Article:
Here’s a Turkey Day leftover you can sing about. Really.
Tetrazzini is a turn-of-the-century classic. It was created for opera diva Luisa Tetrazzini by Ernest Arbogast, chef at the Palace Hotel in San Francisco.
There is no definitive recipe. Tetrazzini is more of a technique. It is named for the meat used or re-used, such as chicken tetrazzini or tuna tetrazzini. It has been modernized with cream of mushroom soup and frozen noodles, but my family prefers tetrazzini closer to the original.
This is an impressive, satisfying dish yet easily made. All you’ll need is a vinegar and oil salad or perhaps an antipasto plate (cheeses, salami, olives, pickled vegetables) and Italian bread to complete the meal.
Don’t be surprised if Uncle Ernesto breaks out into the chorus from Rossini’s “The Barber Of Seville.”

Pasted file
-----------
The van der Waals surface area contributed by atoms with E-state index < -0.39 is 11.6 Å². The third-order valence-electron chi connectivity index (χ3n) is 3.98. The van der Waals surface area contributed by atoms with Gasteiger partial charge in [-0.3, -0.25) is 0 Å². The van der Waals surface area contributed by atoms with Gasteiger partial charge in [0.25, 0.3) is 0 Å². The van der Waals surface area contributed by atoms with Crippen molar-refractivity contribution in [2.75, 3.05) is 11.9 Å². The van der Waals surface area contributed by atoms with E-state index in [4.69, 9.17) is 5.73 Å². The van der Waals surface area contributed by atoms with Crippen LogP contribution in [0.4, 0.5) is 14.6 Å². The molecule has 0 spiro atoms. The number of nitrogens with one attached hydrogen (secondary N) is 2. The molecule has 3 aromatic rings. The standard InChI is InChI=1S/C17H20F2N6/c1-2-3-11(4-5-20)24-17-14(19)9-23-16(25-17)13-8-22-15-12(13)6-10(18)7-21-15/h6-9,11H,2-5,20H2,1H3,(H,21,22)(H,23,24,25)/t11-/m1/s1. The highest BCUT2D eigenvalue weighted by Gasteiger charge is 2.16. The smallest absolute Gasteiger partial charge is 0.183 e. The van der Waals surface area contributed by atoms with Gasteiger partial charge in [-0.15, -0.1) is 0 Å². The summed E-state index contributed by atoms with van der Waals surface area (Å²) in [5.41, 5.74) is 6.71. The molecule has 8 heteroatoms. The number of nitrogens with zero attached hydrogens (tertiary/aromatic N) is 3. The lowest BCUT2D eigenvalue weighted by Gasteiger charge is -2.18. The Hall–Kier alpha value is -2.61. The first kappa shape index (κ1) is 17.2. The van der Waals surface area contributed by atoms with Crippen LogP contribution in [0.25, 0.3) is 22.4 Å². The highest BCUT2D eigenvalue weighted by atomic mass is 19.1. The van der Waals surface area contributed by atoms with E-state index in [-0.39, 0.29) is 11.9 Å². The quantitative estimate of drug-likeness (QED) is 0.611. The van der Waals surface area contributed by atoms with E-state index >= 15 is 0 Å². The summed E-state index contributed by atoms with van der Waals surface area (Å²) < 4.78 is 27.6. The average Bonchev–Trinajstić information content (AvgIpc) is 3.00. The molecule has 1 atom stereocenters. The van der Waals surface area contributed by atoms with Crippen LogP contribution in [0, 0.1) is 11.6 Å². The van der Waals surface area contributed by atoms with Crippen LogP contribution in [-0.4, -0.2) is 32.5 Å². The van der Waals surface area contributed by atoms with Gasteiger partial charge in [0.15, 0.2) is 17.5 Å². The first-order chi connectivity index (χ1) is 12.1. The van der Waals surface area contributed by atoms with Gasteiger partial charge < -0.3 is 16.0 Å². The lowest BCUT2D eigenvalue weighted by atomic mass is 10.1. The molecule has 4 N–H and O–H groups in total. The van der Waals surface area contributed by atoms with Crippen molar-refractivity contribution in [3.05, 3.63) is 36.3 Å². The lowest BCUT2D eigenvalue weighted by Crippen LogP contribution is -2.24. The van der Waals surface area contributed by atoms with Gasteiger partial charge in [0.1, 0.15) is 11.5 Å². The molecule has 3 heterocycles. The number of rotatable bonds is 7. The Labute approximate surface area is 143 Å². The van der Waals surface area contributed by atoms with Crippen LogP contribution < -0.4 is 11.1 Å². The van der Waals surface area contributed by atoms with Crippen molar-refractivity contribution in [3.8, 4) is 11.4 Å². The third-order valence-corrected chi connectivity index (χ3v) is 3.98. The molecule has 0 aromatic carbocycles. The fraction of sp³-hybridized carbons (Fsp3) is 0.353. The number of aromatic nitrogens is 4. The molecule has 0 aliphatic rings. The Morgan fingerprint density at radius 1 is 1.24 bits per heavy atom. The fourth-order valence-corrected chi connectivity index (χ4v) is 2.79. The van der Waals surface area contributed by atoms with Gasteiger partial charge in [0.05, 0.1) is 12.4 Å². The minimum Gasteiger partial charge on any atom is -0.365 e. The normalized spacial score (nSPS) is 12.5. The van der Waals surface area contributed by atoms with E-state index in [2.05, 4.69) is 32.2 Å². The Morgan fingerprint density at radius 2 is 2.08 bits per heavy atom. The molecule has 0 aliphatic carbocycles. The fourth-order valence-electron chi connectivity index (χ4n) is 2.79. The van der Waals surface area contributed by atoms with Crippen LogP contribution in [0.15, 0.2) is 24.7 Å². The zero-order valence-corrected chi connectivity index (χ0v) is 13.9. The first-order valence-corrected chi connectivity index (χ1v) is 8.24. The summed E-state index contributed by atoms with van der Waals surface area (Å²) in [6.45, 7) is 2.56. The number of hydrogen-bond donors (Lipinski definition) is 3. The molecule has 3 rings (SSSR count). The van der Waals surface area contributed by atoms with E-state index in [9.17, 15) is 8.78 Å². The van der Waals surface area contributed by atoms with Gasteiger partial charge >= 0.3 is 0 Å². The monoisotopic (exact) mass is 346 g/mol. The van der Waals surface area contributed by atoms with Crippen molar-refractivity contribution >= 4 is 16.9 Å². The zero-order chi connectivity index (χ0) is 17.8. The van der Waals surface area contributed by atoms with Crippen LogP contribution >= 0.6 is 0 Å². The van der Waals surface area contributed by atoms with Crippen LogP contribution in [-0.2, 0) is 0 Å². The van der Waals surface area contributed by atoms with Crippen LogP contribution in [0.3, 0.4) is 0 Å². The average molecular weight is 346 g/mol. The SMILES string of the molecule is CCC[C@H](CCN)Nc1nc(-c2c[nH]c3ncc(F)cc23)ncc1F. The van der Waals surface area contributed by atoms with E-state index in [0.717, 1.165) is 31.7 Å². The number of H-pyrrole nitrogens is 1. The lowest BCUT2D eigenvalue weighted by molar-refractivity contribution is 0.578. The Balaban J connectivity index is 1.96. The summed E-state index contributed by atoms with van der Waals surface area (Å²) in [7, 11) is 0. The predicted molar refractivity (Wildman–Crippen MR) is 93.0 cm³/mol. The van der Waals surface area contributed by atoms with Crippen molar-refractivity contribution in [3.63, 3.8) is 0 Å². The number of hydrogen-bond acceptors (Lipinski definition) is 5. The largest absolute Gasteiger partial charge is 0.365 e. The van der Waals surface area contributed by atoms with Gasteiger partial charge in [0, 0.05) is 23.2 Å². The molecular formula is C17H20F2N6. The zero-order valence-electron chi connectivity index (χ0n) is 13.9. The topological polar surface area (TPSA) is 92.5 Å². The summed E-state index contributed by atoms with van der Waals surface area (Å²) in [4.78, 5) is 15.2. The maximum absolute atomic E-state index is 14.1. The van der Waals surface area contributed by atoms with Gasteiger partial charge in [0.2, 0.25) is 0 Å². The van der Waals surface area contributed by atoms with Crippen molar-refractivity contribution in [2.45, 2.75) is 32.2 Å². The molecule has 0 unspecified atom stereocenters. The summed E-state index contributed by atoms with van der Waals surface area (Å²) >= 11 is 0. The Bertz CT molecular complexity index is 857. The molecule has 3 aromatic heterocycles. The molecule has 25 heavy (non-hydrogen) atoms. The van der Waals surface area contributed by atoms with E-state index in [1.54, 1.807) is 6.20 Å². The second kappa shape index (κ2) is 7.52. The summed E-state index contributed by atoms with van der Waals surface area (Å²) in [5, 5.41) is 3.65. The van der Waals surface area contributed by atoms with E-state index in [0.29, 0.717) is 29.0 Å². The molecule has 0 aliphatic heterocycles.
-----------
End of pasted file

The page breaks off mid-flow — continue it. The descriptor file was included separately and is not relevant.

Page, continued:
Melt 2 tablespoons butter, add mushrooms and onions, season with salt and pepper. Sauté until tender. Remove.
For sauce: In same saucepan, melt remaining 4 tablespoons butter over medium heat. Whisk in flour, about 1 minute. Whisking constantly, gradually add milk, broth, and wine. Bring to a near boil, reduce to medium and simmer 10 minutes, whisking often. Add 2 cups Parmesan and the thyme and parsley. Season with salt and pepper.
Cook pasta half the time on package. Drain and return to pot. Fold in sauce, turkey, peas, and mushrooms. Divide between two shallow two-quart baking dishes, sprinkle with remaining Parmesan. Bake until browned on top and bubbly, about 30 minutes. Let stand 10 minutes before serving.
Notes: Top with cheddar or provolone cheese last 10 minutes or butter Italian bread, dice and spread on top.